Fracking Might Be Worse for the Environment Than We Think

What we don't know about fracking could be hurting us.

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Is hydraulic fracturing – a common, but controversial, technique used to extract oil and gas from shale rock – bad for the environment?

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If you're shrugging your shoulders, you're not alone. Studies on the potential impacts of fracking are released on what seems like a daily basis, some indicting the practice for potential groundwater contamination, and others hailing it as a godsend to relieve the nation of its energy woes.

But we don't really know what the impact of hydraulic fracturing has on the environment, according to a new paper, published in Science magazine Thursday, that examines the potential effects of fracking on groundwater in Pennsylvania's Marcellus region. Because of the massive ramp up in production thanks to the discovery of massive deposits of oil and gas in shale formations across the country, the infrastructure and technology to track the effects of things like fracking haven't kept pace. That's why we don't exactly know the true impact of fracking.

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U.S. News talked to Radisav Vidic, a professor at the University of Pittsburgh and a co-author of the paper, "Impact of Shale Gas Development on Regional Water Quality." Here are excerpts:

Let's start off with the million-dollar question: Does fracking pollute ground water?

There's never enough information really, but at this point based on the data now available, we can conclude that there is no irrefutable evidence for sustained environmental impact on water quality in Pennsylvania from this industry.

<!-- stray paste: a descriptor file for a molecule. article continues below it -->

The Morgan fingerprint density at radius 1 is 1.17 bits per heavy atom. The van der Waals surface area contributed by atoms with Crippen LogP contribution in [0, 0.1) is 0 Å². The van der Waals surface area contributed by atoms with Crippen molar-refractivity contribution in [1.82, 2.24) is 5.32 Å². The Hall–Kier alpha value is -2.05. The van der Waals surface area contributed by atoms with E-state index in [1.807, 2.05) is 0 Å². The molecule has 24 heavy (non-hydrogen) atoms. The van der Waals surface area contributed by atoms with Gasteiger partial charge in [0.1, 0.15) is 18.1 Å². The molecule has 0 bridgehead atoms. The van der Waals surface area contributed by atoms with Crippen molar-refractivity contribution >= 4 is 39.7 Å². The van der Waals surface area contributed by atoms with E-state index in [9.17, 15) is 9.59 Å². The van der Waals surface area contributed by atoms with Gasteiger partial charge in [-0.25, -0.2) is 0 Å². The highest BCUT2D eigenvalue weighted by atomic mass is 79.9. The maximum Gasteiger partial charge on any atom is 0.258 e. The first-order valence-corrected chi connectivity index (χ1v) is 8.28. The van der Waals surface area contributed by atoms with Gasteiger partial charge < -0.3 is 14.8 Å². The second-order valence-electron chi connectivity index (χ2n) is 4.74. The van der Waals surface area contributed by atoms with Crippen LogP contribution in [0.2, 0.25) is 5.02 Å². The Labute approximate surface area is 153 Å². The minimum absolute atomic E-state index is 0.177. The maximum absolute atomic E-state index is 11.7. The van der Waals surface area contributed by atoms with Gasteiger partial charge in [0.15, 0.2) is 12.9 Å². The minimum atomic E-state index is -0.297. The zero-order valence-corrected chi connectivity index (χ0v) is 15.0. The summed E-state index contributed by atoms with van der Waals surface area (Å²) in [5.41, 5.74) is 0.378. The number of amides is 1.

So should we go ahead with more fracking?

Well, we also noticed that the density of monitoring sites in Pennsylvania is much lower than the density of wells, which raises the question of our ability to actually pick up [evidence of contamination] with our current monitoring network. If somebody spills millions of gallons [of fracking wastewater], by the time you get down to where you have a gauge, you may not have picked it up at all.

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So the number of water quality monitoring sites can't handle the number of operational wells?

Yes. Another problem is that people have data, the industry has data, some federal agencies have data but they're just not sharing the data because of privacy issues or potential litigation, so we're doing the best we can with what we have available.

A recent EPA study found no evidence of water contamination as a result of fracking. Do your findings support that?

Correct. We could certainly use more data but with the data we have access to now, this is the conclusion that we can draw. But that doesn't mean we didn't miss anything ... because we don't have advanced data collection networks.

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